Advanced Search
MyIDEAS: Login

Decision making and planning under low levels of predictability

Contents:

Author Info

  • Makridakis, Spyros
  • Taleb, Nassim
Registered author(s):

    Abstract

    This special section aims to demonstrate the limited predictability and high level of uncertainty in practically all important areas of our lives, and the implications of this. It summarizes the huge body of solid empirical evidence accumulated over the past several decades that proves the disastrous consequences of inaccurate forecasts in areas ranging from the economy and business to floods and medicine. The big problem is, however, that the great majority of people, decision and policy makers alike, still believe not only that accurate forecasting is possible, but also that uncertainty can be reliably assessed. Reality, however, shows otherwise, as this special section proves. This paper discusses forecasting accuracy and uncertainty, and distinguishes three distinct types of predictions: those relying on patterns for forecasting, those utilizing relationships as their basis, and those for which human judgment is the major determinant of the forecast. In addition, the major problems and challenges facing forecasters and the reasons why uncertainty cannot be assessed reliably are discussed using four large data sets. There is also a summary of the eleven papers included in this special section, as well as some concluding remarks emphasizing the need to be rational and realistic about our expectations and avoid the common delusions related to forecasting.

    Download Info

    If you experience problems downloading a file, check if you have the proper application to view it first. In case of further problems read the IDEAS help page. Note that these files are not on the IDEAS site. Please be patient as the files may be large.
    File URL: http://www.sciencedirect.com/science/article/B6V92-4WH6KF4-1/2/e3f8bd588a2d07e42c3c52ab7e0a87b9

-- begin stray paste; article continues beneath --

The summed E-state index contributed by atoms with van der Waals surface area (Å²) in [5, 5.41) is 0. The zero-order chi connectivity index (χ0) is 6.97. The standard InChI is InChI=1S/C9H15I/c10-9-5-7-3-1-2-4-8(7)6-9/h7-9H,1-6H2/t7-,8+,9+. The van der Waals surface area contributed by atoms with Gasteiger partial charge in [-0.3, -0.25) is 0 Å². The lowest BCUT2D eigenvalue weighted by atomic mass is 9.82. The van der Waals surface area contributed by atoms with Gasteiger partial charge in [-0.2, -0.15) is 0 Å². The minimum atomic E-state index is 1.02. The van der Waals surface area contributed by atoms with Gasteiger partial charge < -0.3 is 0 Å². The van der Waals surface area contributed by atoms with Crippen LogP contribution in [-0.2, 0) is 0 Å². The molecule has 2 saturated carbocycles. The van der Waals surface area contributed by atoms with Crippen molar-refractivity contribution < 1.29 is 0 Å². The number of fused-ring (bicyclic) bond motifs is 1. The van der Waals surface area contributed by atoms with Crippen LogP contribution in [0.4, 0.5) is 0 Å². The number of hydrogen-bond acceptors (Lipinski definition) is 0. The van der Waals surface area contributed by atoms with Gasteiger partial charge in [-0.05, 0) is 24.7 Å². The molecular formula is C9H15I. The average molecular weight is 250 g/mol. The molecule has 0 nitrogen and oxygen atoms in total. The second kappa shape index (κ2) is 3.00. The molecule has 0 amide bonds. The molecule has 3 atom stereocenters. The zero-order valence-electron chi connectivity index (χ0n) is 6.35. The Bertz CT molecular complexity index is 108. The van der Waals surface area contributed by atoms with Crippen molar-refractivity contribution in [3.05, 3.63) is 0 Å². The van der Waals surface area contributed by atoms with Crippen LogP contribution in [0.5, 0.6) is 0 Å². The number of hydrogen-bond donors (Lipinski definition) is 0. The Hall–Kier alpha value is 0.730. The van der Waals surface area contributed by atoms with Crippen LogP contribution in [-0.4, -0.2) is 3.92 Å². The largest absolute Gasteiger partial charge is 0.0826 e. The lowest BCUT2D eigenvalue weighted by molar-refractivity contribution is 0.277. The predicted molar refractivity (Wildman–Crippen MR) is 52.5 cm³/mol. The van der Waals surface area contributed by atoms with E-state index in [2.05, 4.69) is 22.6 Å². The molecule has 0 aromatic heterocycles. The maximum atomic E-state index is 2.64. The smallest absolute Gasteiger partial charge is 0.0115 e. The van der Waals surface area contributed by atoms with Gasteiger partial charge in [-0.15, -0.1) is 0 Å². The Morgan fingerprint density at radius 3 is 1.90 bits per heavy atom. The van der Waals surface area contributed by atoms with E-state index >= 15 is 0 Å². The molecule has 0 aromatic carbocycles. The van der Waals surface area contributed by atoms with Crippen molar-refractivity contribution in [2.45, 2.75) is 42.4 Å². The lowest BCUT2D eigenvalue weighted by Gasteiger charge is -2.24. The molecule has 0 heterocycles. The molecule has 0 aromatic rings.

Download Restriction: Full text for ScienceDirect subscribers only

    As the access to this document is restricted, you may want to look for a different version under "Related research" (further below) or search for a different version of it.

    Bibliographic Info

    Article provided by Elsevier in its journal International Journal of Forecasting.

    Volume (Year): 25 (2009)
    Issue (Month): 4 (October)
    Pages: 716-733

    as in new window
    Handle: RePEc:eee:intfor:v:25:y:2009:i:4:p:716-733

    Contact details of provider:
    Web page: http://www.elsevier.com/locate/ijforecast

    Related research

    Keywords: Forecasting Accuracy Uncertainty Low level predictability Non-normal forecasting errors Judgmental predictions;

    References

    References listed on IDEAS
    Please report citation or reference errors to , or , if you are the registered author of the cited work, log in to your RePEc Author Service profile, click on "citations" and make appropriate adjustments.:
    as in new window
    1. Makridakis, Spyros & Hibon, Michele, 2000. "The M3-Competition: results, conclusions and implications," International Journal of Forecasting, Elsevier, vol. 16(4), pages 451-476.